An eating disorder isn't easy to see from a parent's perspective. While you might think the outward signs may be unmistakable, such is not always the case. Eating disorders — and the mental health issues they're often linked with — can be concealed, while life on the outside is made to seem like everything is fine. Any prying could also potentially worsen a situation.
According to the American Academy of Child and Adolescent Psychiatry, 1 in 10 female teens suffer from an eating disorder. Yet eating disorders can develop in adolescents of all ages, genders and backgrounds.
It's important to find help quickly for loved ones suffering from an eating disorder, which can be life-threatening. This means awareness and identification are essential for any worried parents. Here are four warnings to be knowledge of:
1. Frequent dieting
Fad diets tend to sweep through high schools, but a preoccupation with calorie counts and other nutritional values can be a sign that points to deeper issues. Dieting taken to the point were rules or caloric counting become rigid, inflexible routines that provoke anger or anguish when not adhered to may be indicative of some form of eating disorder, or at least an unhealthy relationship with food.
"Be aware of eating in isolation."
2. Eating away from others
Taking dinner up to a bedroom may not seem like a big thing. But if your teen does it constantly, or makes excuses to eat in private, that's a potential symptom. The anxiety and shame associated with eating often drives those who suffer from a disorder to try to hide any eating. If such isolation occurs at home, in school or elsewhere, there may be something larger at play. Finding wrappers or trash in bathrooms or other areas could be cause to heighten your alarm, given an existing situation.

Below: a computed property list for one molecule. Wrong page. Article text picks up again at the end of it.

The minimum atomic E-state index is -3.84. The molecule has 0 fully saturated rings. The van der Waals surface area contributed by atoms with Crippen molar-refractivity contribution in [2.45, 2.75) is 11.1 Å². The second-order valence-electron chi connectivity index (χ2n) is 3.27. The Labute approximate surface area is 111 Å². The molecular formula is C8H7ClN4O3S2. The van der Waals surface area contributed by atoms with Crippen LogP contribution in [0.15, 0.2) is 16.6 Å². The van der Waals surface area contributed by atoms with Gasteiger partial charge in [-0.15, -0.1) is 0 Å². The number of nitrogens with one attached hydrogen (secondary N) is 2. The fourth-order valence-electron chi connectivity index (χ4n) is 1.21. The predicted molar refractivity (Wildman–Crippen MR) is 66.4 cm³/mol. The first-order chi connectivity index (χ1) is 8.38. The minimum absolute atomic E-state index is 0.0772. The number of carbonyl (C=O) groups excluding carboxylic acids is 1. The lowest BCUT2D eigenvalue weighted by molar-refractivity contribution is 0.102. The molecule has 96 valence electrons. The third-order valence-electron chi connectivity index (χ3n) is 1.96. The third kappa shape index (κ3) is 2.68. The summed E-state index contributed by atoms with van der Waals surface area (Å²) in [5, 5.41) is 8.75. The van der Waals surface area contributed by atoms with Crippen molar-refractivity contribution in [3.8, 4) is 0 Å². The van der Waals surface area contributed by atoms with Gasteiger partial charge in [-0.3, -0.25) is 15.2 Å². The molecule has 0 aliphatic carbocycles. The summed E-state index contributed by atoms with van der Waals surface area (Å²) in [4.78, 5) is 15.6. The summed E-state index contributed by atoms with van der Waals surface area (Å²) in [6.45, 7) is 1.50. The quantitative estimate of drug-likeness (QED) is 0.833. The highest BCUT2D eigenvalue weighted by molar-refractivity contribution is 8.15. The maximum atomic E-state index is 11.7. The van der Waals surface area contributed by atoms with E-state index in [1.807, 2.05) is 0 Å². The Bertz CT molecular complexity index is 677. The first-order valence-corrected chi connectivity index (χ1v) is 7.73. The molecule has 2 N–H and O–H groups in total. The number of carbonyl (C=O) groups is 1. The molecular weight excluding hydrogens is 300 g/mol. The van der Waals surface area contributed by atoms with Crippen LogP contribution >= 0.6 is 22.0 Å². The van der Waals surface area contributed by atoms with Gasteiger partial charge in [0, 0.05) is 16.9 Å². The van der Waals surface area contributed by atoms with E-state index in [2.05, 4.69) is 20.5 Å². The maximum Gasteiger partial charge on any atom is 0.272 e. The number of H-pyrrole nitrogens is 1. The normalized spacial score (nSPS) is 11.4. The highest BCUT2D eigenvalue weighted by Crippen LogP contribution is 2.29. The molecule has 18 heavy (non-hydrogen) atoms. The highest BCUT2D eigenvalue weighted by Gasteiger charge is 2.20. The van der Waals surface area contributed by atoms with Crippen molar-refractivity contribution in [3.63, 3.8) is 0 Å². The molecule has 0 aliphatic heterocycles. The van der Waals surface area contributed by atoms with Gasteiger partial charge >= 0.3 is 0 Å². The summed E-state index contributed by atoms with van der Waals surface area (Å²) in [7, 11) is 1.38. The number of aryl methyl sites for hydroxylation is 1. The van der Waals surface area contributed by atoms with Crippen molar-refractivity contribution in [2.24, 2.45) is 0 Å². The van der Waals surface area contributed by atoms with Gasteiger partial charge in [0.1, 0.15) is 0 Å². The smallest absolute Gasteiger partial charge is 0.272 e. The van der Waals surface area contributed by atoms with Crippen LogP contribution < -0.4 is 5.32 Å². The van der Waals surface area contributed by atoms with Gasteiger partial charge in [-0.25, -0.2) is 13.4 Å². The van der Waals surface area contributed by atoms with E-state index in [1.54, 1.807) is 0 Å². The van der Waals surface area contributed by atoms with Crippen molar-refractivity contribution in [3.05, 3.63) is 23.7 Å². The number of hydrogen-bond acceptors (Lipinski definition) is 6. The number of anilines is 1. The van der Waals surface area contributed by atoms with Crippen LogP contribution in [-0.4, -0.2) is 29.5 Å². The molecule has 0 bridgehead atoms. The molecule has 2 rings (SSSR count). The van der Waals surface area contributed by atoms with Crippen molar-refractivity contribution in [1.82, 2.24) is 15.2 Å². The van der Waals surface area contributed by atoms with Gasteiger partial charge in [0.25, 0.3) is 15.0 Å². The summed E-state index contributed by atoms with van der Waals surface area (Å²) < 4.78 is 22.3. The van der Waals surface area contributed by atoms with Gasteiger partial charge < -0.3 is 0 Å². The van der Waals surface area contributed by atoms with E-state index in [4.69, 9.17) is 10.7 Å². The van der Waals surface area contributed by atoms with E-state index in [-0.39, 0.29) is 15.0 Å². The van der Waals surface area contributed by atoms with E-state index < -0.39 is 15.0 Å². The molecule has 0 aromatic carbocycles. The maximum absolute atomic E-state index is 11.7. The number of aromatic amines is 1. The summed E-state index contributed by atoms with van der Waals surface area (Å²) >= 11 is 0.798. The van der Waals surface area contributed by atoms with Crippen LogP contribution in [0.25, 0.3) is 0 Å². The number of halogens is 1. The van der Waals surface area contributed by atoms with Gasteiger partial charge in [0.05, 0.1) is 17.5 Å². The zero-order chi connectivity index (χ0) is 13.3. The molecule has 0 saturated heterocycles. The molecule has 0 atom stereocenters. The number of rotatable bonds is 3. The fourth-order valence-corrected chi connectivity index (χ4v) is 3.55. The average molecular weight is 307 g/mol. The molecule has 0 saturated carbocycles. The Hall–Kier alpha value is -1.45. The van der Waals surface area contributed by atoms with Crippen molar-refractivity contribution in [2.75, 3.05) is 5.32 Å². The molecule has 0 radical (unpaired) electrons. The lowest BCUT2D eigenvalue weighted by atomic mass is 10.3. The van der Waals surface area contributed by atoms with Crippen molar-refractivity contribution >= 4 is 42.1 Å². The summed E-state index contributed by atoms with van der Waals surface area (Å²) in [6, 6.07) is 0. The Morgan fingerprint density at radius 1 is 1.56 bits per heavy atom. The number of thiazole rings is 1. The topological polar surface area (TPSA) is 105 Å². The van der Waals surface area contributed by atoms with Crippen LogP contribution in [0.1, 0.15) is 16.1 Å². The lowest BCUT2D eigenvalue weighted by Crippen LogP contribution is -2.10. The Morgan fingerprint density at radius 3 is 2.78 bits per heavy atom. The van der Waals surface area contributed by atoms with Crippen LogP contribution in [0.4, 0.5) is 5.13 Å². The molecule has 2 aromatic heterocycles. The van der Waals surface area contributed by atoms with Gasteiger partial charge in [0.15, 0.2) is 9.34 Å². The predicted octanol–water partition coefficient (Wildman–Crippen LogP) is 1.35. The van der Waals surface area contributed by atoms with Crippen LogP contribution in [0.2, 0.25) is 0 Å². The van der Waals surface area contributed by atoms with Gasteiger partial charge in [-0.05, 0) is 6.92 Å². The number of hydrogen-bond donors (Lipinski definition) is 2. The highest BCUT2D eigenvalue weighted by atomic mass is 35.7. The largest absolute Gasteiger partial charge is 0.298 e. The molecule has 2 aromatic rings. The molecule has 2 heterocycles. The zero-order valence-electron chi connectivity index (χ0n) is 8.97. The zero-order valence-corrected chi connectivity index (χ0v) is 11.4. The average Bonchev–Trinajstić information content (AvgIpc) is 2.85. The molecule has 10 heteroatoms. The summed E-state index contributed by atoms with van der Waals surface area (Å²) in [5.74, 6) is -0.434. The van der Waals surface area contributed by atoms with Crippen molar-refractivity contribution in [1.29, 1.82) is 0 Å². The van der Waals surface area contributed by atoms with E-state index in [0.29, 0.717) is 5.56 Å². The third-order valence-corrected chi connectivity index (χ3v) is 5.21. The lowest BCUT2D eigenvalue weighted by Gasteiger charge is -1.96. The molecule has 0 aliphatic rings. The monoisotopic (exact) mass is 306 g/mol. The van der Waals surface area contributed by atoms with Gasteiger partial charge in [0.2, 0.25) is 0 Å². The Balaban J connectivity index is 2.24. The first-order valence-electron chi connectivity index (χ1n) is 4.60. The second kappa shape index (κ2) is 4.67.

3. Change in behavior
Eating disorder are inextricably linked to metal health issues. The majority of people suffering from anorexia, bulimia or binge-eating disorders meet criteria for another core DSM-listed disorder, such as depression, paranoia or lack of impulse control. Together, these conditions may cause changes in your child that go beyond becoming a teen who is embarrassed by family. Irritability, discouraged feelings, obsession with body image and social withdrawal all call for further investigation if you're a parent.
4. Poor general health or other physical changes
While rapid weight loss is a clear sign of a problem, physical changes may not always be as apparent. Additionally, while ailments like a sore throat or a cold that just seems to stay may not raise alarms, the decreased immune response may be a greater issue. On harder-to-detect level, tooth decay, dry or flaky skin, heartburn, slow wound healing and swollen joints should also be looked at closely if concerns already exist.
If these symptoms present in your teen, it's best to watch for a bit, but inquire for help concurrently. If not indicative of an eating disorder, some of these warnings signs are alarming regardless. It can be a difficult process to find help for your child, but Fairwinds Treatment Center can walk you and your family through the options and potential steps. Reach out to us today.